Research Papers:

This article has been corrected. Correction in: Oncotarget. 2018; 9:17255.

The dual PI3K/mTOR inhibitor dactolisib elicits anti-tumor activity in vitro and in vivo

PDF |  HTML  |  Supplementary Files  |  How to cite

Oncotarget. 2018; 9:706-717. https://doi.org/10.18632/oncotarget.23091

Metrics: PDF 1684 views  |   HTML 2467 views  |   ?  

Fei Shi, Jinying Zhang, Hongyu Liu, Liangliang Wu, Hongyu Jiang, Qiyan Wu, Tianyi Liu, Meiqing Lou and Hao Wu _


Fei Shi1,*, Jinying Zhang2,*, Hongyu Liu3, Liangliang Wu3, Hongyu Jiang4, Qiyan Wu3, Tianyi Liu3, Meiqing Lou1,# and Hao Wu5,#

1Department of Neurosurgery, Shanghai General Hospital, Shanghai Jiao Tong University School of Medicine, Shanghai 200000, China

2Institute of Basic Medicine Science, Chinese PLA General Hospital, Beijing 100853, China

3Key Laboratory of Cancer Center, Chinese PLA General Hospital, Beijing 100853, China

4Department of Anesthesiology, Wuxi Third People’s Hospital, Wuxi, Jiangsu 214000, China

5Department of Neurosurgery, Xuanwu Hospital, Capital Medical University, Beijing 100053, China

*These authors contributed equally to this work

#Co-senior authors

Correspondence to:

Hao Wu, email: [email protected]

Meiqing Lou, email: [email protected]

Keywords: chemotherapy; dactolisib (NVP-BEZ235); dual PI3K/mTOR inhibitor; glioblastoma; radiotherapy

Received: October 15, 2017     Accepted: December 01, 2017     Published: December 09, 2017


Glioblastomas (GBMs) are among the most malignant of all human tumors and have poor prognosis. The current standard of care (SOC) includes maximal surgical tumor resection followed by adjuvant temozolomide (TMZ) and concomitant radiotherapy (RT). However, even with this treatment, the 5-year survival rate is less than 10%, and thus, follow-up treatment is required to improve efficacy. In GBMs as well as many other solid cancers, PI3K/mTOR signaling is overactivated. Therefore, multiple tumor-based PI3K inhibitors have been studied in various cancers. In the current study, we investigated the effect of the dual PI3K/mTOR inhibitor dactolisib on TMZ+RT treatment in three human GBM cell lines and a orthotopic xenograft model. Dactolisib alone induced cytotoxicity and pro-apoptotic effects, which act as antitumor factors. Combined with SOC treatment, dactolisib inhibited cell viability, induced enhanced pro-apoptotic effect, and attenuated migration/invasion in all three cell lines, thereby enhancing the SOC therapeutic effect. Protein microarray analysis showed that A172 cells treated with TMZ+RT+dactolisib had higher p27 and lower Bcl-2 expression than other groups. Moreover, in the xenograft model, oral dactolisib combined with TMZ+RT inhibited tumor growth and prolonged survival. Thus, SOC combined with dactolisib shows potent anti-tumor activity and has promising potential for solid tumor treatment.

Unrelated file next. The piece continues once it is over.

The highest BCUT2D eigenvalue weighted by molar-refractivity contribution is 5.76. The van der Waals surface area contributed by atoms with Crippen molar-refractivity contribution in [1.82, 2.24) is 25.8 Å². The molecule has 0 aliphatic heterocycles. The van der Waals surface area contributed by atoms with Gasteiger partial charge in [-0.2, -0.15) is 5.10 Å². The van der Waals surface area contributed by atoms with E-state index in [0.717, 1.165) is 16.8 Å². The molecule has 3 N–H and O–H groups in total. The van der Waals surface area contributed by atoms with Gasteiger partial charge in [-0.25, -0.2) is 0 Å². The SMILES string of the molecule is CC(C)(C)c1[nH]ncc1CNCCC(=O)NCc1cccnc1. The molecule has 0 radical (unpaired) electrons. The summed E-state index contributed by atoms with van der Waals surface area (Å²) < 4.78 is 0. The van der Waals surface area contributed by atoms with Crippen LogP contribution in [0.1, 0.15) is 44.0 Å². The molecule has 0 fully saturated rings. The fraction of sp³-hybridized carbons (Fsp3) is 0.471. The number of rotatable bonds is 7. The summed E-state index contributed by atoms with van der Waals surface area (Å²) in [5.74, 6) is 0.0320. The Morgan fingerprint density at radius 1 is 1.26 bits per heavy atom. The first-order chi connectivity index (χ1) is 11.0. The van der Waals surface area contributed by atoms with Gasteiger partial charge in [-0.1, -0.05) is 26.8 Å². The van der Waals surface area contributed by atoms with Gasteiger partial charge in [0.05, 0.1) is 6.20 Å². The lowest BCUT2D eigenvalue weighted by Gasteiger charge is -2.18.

Glioblastoma multiforme (GBM) is a very common malignant tumor in the brain and spinal cord. It is usually leads to death, with a mean survival time of 8–12 months [1]. Currently, the standard of care (SOC) for malignant glioma is maximal surgical tumor resection followed by adjuvant temozolomide (TMZ) and radiotherapy (RT). TMZ is an antitumor agent with good blood-brain barrier (BBB) penetration [2] and is recommended in combination with RT. TMZ has a cytotoxic effect through methylating guanine in DNA. However, evidence shows that GBMs become easily resistant to alkylating agents such as TMZ [3]. In addition, the PI3K-AKT pathway can be activated and induce resistance to alkylating agents [4]. Moreover, because of the invasive growth of GBM, which often leads to incomplete resection, even with this treatment, the 5-year survival rate is less than 10% [5, 6]. Therefore, an improved treatment modality for GBM is imperative.

The activity of the phosphatidylinositol 3-kinase (PI3K)/mTOR signaling pathway is associated with cell motility, survival, and chemotherapy resistance. The PI3K/mTOR pathway is generally deregulated in cerebral and spinal malignant neoplasms [7] and is related to resistance to TMZ [8]. The inhibition of signaling pathways is a promising approach for the treatment of neurological malignancies, as most patient with malignant tumors show pathway overactivation [9]. Consequently, an array of tumor-based PI3K inhibitors have been studied in various cancers, including melanoma, glioma, hepatocellular carcinoma, and renal cell carcinoma. Some inhibitors of the pan-PI3K or PI3K/mTOR pathway have been shown to enhance the effect of SOC therapy [10, 11]. However, some inhibitors, such as LY294002, have limited clinical potential because of high cytotoxicity [12, 13].